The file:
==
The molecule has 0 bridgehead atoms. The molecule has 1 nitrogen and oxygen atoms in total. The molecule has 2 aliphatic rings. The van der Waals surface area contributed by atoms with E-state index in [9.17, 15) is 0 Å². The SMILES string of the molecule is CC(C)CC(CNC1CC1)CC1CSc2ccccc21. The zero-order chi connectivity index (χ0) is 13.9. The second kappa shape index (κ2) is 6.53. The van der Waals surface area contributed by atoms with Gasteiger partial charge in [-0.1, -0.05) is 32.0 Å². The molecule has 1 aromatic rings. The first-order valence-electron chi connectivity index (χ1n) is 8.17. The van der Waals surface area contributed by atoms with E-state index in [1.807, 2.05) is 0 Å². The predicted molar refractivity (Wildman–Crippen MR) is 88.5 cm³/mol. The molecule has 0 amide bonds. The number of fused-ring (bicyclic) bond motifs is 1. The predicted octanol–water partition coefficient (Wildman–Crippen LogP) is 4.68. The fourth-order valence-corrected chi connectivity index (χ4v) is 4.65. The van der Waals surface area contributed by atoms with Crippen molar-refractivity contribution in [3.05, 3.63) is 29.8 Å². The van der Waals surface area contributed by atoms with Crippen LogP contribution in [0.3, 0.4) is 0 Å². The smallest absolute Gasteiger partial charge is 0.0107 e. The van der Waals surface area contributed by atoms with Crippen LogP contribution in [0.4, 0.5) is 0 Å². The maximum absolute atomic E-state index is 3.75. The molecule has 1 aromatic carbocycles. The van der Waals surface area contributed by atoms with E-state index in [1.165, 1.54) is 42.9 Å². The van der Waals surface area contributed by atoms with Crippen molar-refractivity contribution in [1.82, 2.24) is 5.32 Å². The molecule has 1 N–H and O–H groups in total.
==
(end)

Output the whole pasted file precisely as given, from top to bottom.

The molecule has 0 bridgehead atoms. The molecule has 1 nitrogen and oxygen atoms in total. The molecule has 2 aliphatic rings. The van der Waals surface area contributed by atoms with E-state index in [9.17, 15) is 0 Å². The SMILES string of the molecule is CC(C)CC(CNC1CC1)CC1CSc2ccccc21. The zero-order chi connectivity index (χ0) is 13.9. The second kappa shape index (κ2) is 6.53. The van der Waals surface area contributed by atoms with Gasteiger partial charge in [-0.1, -0.05) is 32.0 Å². The molecule has 1 aromatic rings. The first-order valence-electron chi connectivity index (χ1n) is 8.17. The van der Waals surface area contributed by atoms with E-state index in [1.807, 2.05) is 0 Å². The predicted molar refractivity (Wildman–Crippen MR) is 88.5 cm³/mol. The molecule has 0 amide bonds. The number of fused-ring (bicyclic) bond motifs is 1. The predicted octanol–water partition coefficient (Wildman–Crippen LogP) is 4.68. The fourth-order valence-corrected chi connectivity index (χ4v) is 4.65. The van der Waals surface area contributed by atoms with Crippen molar-refractivity contribution in [3.05, 3.63) is 29.8 Å². The van der Waals surface area contributed by atoms with Crippen LogP contribution in [0.3, 0.4) is 0 Å². The smallest absolute Gasteiger partial charge is 0.0107 e. The van der Waals surface area contributed by atoms with Crippen LogP contribution in [0.4, 0.5) is 0 Å². The maximum absolute atomic E-state index is 3.75. The molecule has 1 aromatic carbocycles. The van der Waals surface area contributed by atoms with E-state index in [1.165, 1.54) is 42.9 Å². The van der Waals surface area contributed by atoms with Crippen molar-refractivity contribution in [1.82, 2.24) is 5.32 Å². The molecule has 1 N–H and O–H groups in total.